Gardening – December 2018 – Sarah Daniel and Helen Robins

C sericea Flaviramera with Carex Amazon Mist

Winter colour, that’s our theme for this month. When we think about colour in the garden, we often think about flowers, but in the winter, these are harder to come by. And much of the winter flower that is available is white, and while that is lovely (albeit not technically a colour), let’s think a little more about stems, leaves, and bark.

Let’s start with stems. There are several shrubs which come into their own once their leaves have dropped and the cooler days are with us.

The first group is the cornus alba, sanguinea and sericea, or flowering dogwood family. Not to be be confused with the cornus florida group which tend to be small to large trees, and hail from North America, the dogwoods come from Siberia and North China principally and come into their own in cold weather. They tend to be shrubs which sprout vigorously from the stool each year if cut back hard, although they can also be developed as small pollarded trees.

C alba sibirica with hedera (ivy) variegata

The most remarkable thing about them is their coloured stems which are fundamentally in 2 palettes: the green of the cornus sericea Flaviramera, and the orange to dark red verging on black on the cornus varieties. C. sanguinea Midwinter Fire has stems of vibrant flame colours, C alba sibirica is bright red, and C Kesselringii is the darkest red.

The cornuses look great when mixed with each other or with other plants which contrast (grasses, heathers, evergreen sedges) and show their best colour when cut back hard in spring. Grow in full sun more maximum colour effect, but don’t let theme dry out in the summer. Mostly, they will tolerate quite damp feet.

Another shrub which looks good this time of year is the white-stemmed or ghost bramble, rubus cockburnianus or rubus thibetanus. A relative of our

Rubus thibetanus Silver Fern

native bramble, this one is more decorative in that its stems are white and ghostly in the winter once all its leaves have dropped, and it does have a charming little pink flower in late spring and summer. Again, it is fresh growth that shows the best colour so cut back hard in the spring for best effect, and put it next to some that will set it off – maybe black grass, or we have seen it to great effect next to dark purple pittosporum Tom Thumb in Pinetum Park’s fabulous winter garden. Take a wander there; it is most striking. Rubus is tolerant of all soil types, including poor stony soil but a word of caution. It is vigorous so give it plenty of room, and be prepared to dig some up now and again as it suckers into a large clump.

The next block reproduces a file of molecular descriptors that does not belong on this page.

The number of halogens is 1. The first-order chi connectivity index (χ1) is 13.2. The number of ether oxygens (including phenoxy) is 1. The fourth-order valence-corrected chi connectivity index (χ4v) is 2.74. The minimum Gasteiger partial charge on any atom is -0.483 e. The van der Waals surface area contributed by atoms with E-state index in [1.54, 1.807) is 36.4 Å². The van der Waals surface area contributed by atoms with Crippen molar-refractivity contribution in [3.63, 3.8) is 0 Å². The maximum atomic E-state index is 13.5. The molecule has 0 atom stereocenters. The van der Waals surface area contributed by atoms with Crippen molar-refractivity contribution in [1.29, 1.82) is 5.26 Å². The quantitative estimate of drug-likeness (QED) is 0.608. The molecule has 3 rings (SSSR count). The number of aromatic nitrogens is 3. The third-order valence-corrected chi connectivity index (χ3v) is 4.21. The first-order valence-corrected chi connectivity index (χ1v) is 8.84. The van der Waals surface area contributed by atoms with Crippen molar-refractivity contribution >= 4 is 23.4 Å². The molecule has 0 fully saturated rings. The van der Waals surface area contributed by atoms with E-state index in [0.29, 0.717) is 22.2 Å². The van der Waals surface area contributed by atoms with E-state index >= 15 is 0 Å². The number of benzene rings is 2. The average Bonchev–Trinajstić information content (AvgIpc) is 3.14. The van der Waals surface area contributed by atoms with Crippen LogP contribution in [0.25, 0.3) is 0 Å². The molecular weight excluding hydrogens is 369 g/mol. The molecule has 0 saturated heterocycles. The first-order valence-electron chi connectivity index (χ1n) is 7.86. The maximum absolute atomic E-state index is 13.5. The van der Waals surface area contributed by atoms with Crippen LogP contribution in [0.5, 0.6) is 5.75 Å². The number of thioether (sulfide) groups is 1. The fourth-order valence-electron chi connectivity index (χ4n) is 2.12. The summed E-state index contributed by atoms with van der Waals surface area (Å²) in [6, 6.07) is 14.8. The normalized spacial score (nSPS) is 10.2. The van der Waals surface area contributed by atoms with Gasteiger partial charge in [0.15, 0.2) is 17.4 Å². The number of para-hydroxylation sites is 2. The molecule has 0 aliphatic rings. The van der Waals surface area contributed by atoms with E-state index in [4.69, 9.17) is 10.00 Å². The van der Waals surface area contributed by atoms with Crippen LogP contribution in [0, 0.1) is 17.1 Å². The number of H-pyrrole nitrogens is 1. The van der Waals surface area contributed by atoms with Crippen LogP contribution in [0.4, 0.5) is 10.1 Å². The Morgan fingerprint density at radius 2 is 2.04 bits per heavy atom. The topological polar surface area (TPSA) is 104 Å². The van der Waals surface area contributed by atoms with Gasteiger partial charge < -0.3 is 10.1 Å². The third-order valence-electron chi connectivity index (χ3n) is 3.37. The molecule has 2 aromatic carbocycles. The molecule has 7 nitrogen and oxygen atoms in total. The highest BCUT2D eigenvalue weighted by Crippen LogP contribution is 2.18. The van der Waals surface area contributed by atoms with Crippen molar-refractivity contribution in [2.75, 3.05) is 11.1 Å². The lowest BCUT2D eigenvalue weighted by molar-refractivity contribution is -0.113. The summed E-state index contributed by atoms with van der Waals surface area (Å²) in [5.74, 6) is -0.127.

Pittosporum Tandara Gold

There are 101 (well, maybe that’s an exaggeration) varieties of pittosporum, an evergreen, evening-scented shrub which looks great in the winter. We are lucky here in Cornwall that all types are hardy here, and largely good for coastal settings, (they hail from Australia and other southern hemisphere countries) but beware if you are taking them further north – the paler more variegated varieties don’t cope so well with harsher winters. We have already mentioned P. Tom Thumb, a lovely plummy purple variety, but there are many with a white (P. variegatum or P. Garnettii ) or pinky (P. Elizabeth) variation, yellows and greens, and attractive fine black stems. There is also quite a wide variation in leaf size and shape and habit too, so ask your local friendly garden centre for some advice for your own situation.

Pittosporum like good drainage, and to be out of really cold winds, but give them that, and you can have a very rewarding shrub or small tree in return.

The last group we want to recommend in number are the trees which show off their best bark in winter. We are sure the first one that springs to your mind, as it does ours, is the silver birch or betula jacquemontii group. In small clumps, or in multi-stemmed specimens, the luminescence of their winter bark can be breathtaking – again head to Pinetum Park, or to Stone Lane Gardens up on this edge of Dartmoor which holds the most delightful collection. Worth the hour’s drive.

Tall narrow trees, silver birch don’t need to take up too much space, but they won’t like a salty sea wind. Happy with damp feet, they are great for a slightly boggy spot as they soak it up willingly.

Other small trees which have fantastic winter bark effect include Prunus serrula (the Tibetan Cherry), which looks like polished copper with horizontal stripes, Acer davidii (snake bark maple) which is almost green and silver to look at, and the varieties of

Acer conspicuum, which come in a range of bark colours from yellow through to red, but also have a very attractive variegated leaf in the summer too. All of these are manageably small, and would provided an excellent feature for all but the most coastal gardens.

There, we got through the whole December piece without mentioning Christmas once… curses, it got us at the end! Lots of lovely trees to be had now, along with fun and frolics at various Winter Wonderland events, so have an enjoyable festive season, and see you on the other side

Sarah Daniel (Boss Elf) and Helen Robins (Grumpy Elf), Pengelly Garden Centre

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